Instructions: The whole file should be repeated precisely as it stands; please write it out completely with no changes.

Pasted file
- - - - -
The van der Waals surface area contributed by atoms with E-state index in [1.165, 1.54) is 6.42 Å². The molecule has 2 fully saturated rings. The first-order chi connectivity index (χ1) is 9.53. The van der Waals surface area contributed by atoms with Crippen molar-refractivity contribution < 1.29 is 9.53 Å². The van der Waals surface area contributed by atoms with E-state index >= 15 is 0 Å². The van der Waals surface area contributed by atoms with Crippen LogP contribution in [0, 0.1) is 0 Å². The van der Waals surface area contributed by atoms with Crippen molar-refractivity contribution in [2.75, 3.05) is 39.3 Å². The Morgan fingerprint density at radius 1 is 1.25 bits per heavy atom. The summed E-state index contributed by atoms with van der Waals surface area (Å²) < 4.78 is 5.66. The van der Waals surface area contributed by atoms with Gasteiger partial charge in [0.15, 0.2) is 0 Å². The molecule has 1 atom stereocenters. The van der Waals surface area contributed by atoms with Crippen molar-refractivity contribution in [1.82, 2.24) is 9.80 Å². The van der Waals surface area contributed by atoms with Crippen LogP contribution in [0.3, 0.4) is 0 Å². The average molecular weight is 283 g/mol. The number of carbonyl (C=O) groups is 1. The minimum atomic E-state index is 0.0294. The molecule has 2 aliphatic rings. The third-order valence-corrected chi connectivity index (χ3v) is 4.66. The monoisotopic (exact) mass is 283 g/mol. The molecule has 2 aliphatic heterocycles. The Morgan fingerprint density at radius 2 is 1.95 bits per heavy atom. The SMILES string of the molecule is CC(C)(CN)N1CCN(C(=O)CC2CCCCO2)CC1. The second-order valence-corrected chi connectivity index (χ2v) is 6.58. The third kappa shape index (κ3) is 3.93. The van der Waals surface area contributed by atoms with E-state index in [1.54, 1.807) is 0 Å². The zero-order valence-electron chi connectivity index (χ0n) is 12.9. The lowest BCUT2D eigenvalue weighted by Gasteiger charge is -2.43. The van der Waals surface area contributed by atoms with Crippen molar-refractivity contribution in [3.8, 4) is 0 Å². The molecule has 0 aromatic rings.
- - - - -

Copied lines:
The van der Waals surface area contributed by atoms with E-state index in [1.165, 1.54) is 6.42 Å². The molecule has 2 fully saturated rings. The first-order chi connectivity index (χ1) is 9.53. The van der Waals surface area contributed by atoms with Crippen molar-refractivity contribution < 1.29 is 9.53 Å². The van der Waals surface area contributed by atoms with E-state index >= 15 is 0 Å². The van der Waals surface area contributed by atoms with Crippen LogP contribution in [0, 0.1) is 0 Å². The van der Waals surface area contributed by atoms with Crippen molar-refractivity contribution in [2.75, 3.05) is 39.3 Å². The Morgan fingerprint density at radius 1 is 1.25 bits per heavy atom. The summed E-state index contributed by atoms with van der Waals surface area (Å²) < 4.78 is 5.66. The van der Waals surface area contributed by atoms with Gasteiger partial charge in [0.15, 0.2) is 0 Å². The molecule has 1 atom stereocenters. The van der Waals surface area contributed by atoms with Crippen molar-refractivity contribution in [1.82, 2.24) is 9.80 Å². The van der Waals surface area contributed by atoms with Crippen LogP contribution in [0.3, 0.4) is 0 Å². The average molecular weight is 283 g/mol. The number of carbonyl (C=O) groups is 1. The minimum atomic E-state index is 0.0294. The molecule has 2 aliphatic rings. The third-order valence-corrected chi connectivity index (χ3v) is 4.66. The monoisotopic (exact) mass is 283 g/mol. The molecule has 2 aliphatic heterocycles. The Morgan fingerprint density at radius 2 is 1.95 bits per heavy atom. The SMILES string of the molecule is CC(C)(CN)N1CCN(C(=O)CC2CCCCO2)CC1. The second-order valence-corrected chi connectivity index (χ2v) is 6.58. The third kappa shape index (κ3) is 3.93. The van der Waals surface area contributed by atoms with E-state index in [1.54, 1.807) is 0 Å². The zero-order valence-electron chi connectivity index (χ0n) is 12.9. The lowest BCUT2D eigenvalue weighted by Gasteiger charge is -2.43. The van der Waals surface area contributed by atoms with Crippen molar-refractivity contribution in [3.8, 4) is 0 Å². The molecule has 0 aromatic rings.